AKRON, Ohio - Students who want to attend the University of Akron can no longer count on an automatic entry into the college, due to a change in the admittance policy.
"Before, it was really anybody that applied was admitted. They choose whether to come to the University of Akron," UA Provost Mike Sherman said.
For the first time, the university has turned away some students and referred them to community colleges for remedial education.
Sherman said about 120 students, so far, have been affected by the policy change, which UA officials believe will enhance the university, make it more accountable and send a signal to parents and students about preparedness for higher education.
"We know that raising expectations basically produces better outcomes," Sherman said.
To that end, students who score less than a 17 on the ACT test will most likely be referred to community colleges where they would take refresher courses for one or two years. If they pass the courses, the students could transfer to the University of Akron.
"They'll be able to complete the appropriate type of remedial work that they need at a lower cost to really transition into a baccalaureate program and be very successful," Sherman explained.
Wade Edwards, 18, a freshman at UA, who scored an 18 on his ACT, believes the change is a good idea.
"If you're coming out of high school and you're not already mentally prepared for the University of Akron, you shouldn't be allowed to come in. Because what if you just come in and you just fail out?" Edwards said.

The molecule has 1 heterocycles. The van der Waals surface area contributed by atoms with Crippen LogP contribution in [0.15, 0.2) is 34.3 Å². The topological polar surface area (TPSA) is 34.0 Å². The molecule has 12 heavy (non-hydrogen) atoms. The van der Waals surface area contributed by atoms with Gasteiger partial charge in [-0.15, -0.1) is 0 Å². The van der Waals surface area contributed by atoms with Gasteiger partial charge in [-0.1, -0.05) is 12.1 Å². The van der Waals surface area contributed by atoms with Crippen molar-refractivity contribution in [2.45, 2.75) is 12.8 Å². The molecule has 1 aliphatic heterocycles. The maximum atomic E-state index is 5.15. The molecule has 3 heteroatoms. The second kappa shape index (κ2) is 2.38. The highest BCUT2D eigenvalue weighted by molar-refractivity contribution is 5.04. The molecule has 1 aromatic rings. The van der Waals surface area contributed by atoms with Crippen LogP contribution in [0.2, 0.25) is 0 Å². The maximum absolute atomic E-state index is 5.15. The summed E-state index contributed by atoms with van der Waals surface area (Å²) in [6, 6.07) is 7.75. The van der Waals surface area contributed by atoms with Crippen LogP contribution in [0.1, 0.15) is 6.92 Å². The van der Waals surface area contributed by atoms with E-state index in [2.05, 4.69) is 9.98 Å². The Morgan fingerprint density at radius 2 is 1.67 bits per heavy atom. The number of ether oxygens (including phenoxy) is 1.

Morgan Ashcroft, a 17-year-old from Erie, Pennsylvania, visited the UA campus on Thursday with her parents. She's considering about "a half dozen" colleges, including UA's honors college.
Ashcroft, who hasn't taken the ACT yet, but scored an 1800 on the SAT, believes the new policy will make a difference for students.
"It'll change the academic atmosphere more than I think it'll actually change the college," she said. Her father, Paul, agreed and said tighter standards makes the University of Akron more appealing to parents.
"We know that the courses that she'll be taught will be higher caliber courses," said Paul Ashcroft. "We're not worried about the grades getting watered down or grade inflation."
Copyright 2012 Scripps Media, Inc. All rights reserved. This material may not be published, broadcast, rewritten, or redistributed.
Two Kent State University geographers, who specialize in disaster analysis, are heading to Moore, Okla. to survey the massive tornado damage.
If you don't feel safe from a tornado in your basement or the lowest level of your home, how about investing in a 10-gauge steel shelter buried seven-feet below ground?